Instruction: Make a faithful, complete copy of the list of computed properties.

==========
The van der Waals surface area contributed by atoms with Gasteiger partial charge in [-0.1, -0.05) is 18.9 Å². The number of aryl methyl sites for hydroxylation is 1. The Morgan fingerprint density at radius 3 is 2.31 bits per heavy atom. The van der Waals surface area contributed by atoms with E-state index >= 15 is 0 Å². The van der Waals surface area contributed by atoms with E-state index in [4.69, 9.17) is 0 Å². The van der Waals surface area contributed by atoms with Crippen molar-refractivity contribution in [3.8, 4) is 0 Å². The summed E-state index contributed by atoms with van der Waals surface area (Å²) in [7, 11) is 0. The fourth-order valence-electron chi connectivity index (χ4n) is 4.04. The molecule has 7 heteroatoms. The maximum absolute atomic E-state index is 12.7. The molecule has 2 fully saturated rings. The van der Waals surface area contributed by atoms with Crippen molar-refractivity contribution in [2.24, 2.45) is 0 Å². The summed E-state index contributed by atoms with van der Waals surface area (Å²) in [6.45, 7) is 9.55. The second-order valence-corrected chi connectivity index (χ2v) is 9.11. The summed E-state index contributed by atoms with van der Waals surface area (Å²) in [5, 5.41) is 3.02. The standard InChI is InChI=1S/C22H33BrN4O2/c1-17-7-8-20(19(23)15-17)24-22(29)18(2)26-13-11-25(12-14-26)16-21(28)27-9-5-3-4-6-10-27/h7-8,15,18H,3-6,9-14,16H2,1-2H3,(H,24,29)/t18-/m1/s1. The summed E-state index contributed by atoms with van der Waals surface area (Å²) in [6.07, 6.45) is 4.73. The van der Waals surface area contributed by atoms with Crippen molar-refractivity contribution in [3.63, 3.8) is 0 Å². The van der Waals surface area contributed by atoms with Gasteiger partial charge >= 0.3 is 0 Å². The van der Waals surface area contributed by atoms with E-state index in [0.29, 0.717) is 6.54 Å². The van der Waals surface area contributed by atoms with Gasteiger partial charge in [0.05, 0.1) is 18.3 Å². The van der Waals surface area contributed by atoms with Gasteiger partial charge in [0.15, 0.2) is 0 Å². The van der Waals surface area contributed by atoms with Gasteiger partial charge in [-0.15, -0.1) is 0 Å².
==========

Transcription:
The van der Waals surface area contributed by atoms with Gasteiger partial charge in [-0.1, -0.05) is 18.9 Å². The number of aryl methyl sites for hydroxylation is 1. The Morgan fingerprint density at radius 3 is 2.31 bits per heavy atom. The van der Waals surface area contributed by atoms with E-state index >= 15 is 0 Å². The van der Waals surface area contributed by atoms with E-state index in [4.69, 9.17) is 0 Å². The van der Waals surface area contributed by atoms with Crippen molar-refractivity contribution in [3.8, 4) is 0 Å². The summed E-state index contributed by atoms with van der Waals surface area (Å²) in [7, 11) is 0. The fourth-order valence-electron chi connectivity index (χ4n) is 4.04. The molecule has 7 heteroatoms. The maximum absolute atomic E-state index is 12.7. The molecule has 2 fully saturated rings. The van der Waals surface area contributed by atoms with Crippen molar-refractivity contribution in [2.24, 2.45) is 0 Å². The summed E-state index contributed by atoms with van der Waals surface area (Å²) in [6.45, 7) is 9.55. The second-order valence-corrected chi connectivity index (χ2v) is 9.11. The summed E-state index contributed by atoms with van der Waals surface area (Å²) in [5, 5.41) is 3.02. The standard InChI is InChI=1S/C22H33BrN4O2/c1-17-7-8-20(19(23)15-17)24-22(29)18(2)26-13-11-25(12-14-26)16-21(28)27-9-5-3-4-6-10-27/h7-8,15,18H,3-6,9-14,16H2,1-2H3,(H,24,29)/t18-/m1/s1. The summed E-state index contributed by atoms with van der Waals surface area (Å²) in [6.07, 6.45) is 4.73. The van der Waals surface area contributed by atoms with Crippen molar-refractivity contribution in [3.63, 3.8) is 0 Å². The van der Waals surface area contributed by atoms with Gasteiger partial charge >= 0.3 is 0 Å². The van der Waals surface area contributed by atoms with E-state index in [0.29, 0.717) is 6.54 Å². The van der Waals surface area contributed by atoms with Gasteiger partial charge in [0.05, 0.1) is 18.3 Å². The van der Waals surface area contributed by atoms with Gasteiger partial charge in [0.15, 0.2) is 0 Å². The van der Waals surface area contributed by atoms with Gasteiger partial charge in [-0.15, -0.1) is 0 Å².